Today, Khan remains a very private man who was convinced that if he married Diana, his life would turned into pure hell because of the media pressure.  He would be reduced to mere arm-candy to his wife, and his skills, practice and vocation would founder.  His mother reportedly wasn’t so hot for the idea either, although his father  was said to have genuinely liked her.   Some of Diana’s friends believe that her relationship with Dodi al Fayed was really aimed at Khan to make him jealous and to get him back.

Some of her friends, such as Simmons and Rosa Monckton, then head of Tiffany & Co, the jewellers, believe that her subsequent courtship of Dodi was a deliberate move to make Khan jealous and encourage him to change his mind about living in Pakistan.

And yet his life seems haunted by the princess’ premature death.  The Daily Mail hinted in a 2007 story during the inquest into Diana’s death that Khan felt guilty over the princess’ death in Paris, although he had long gotten over the end of the affair.  “He no longer loved her but the shock was immense because, a friend explains: ‘He felt responsible for her death because, but for him, she wouldn’t have been with Dodi in the first place.'”

I would not doubt that in the wee, wee hours of some mornings, even as he possesses what he has wanted, the Prince of Wales probably feels the same way.  In effect, she made his life possible, even the lives of their sons.  That’s the kind of guilt no one can assuage.

In September 1997, Hasnat Khan quietly attended Diana’s funeral in Westminster Abbey, invited by Paul Burrell, Diana’s trusted butler and keeper of her secrets.  it was also Burrell who would hand-deliver to the surgeon Diana’s love notes at his home or at his  hospital office.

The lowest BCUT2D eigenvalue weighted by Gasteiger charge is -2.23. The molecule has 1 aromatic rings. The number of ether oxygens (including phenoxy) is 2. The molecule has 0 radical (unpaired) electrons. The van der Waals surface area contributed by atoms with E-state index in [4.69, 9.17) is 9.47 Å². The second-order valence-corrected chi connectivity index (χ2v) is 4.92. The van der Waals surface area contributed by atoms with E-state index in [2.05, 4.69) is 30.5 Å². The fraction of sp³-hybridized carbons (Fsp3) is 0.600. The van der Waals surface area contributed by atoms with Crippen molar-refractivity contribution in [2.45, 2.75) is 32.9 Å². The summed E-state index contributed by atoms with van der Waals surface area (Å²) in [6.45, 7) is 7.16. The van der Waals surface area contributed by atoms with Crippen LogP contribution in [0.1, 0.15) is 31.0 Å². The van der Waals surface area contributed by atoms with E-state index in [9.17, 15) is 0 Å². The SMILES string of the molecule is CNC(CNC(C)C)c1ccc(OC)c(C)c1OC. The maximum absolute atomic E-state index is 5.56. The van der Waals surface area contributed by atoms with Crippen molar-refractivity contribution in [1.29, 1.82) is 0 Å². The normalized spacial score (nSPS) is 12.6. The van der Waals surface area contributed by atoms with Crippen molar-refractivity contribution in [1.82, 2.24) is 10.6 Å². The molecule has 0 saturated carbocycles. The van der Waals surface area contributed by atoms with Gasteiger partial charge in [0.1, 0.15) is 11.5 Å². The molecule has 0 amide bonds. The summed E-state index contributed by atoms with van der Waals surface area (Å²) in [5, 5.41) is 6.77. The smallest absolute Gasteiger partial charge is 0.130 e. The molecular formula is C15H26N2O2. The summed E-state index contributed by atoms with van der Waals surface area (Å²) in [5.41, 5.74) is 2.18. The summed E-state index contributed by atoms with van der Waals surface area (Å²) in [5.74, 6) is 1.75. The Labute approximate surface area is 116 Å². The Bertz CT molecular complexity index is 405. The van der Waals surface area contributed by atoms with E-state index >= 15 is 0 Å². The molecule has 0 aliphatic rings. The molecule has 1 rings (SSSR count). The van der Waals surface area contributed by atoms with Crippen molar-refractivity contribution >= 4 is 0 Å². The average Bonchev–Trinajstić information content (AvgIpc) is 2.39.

This film may not answer all questions regarding Diana and the love of her life, giving off more light than heat on the subjects.  It certainly promises to be interesting, nonetheless.

~ by blksista on August 10, 2013.

4 Responses to “New Film Bio Focuses on Romance Between Princess Diana and Dr. Hasnat Khan, Her “Mr. Wonderful,” Coming in September 2013”

  1. Leave it to Hollyweird to big up adultery.

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    • It’s all about love, HLJ. All about love. Khan and al-Fayed were single guys; they were not married. By this time, Diana wasn’t married either. So why is it about adultery?

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  2. And why is this film a concern to and for Black women?

    From my Android phone on T-Mobile. The first nationwide 4G network.

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    • I am interested in royals…I include a lot of other news other than those including black women.

      If anything, this particular woman had a problem with having love in her life, as well as being obsessive over men that she could not have. I could count a few black women who have identical problems and but who are not royal.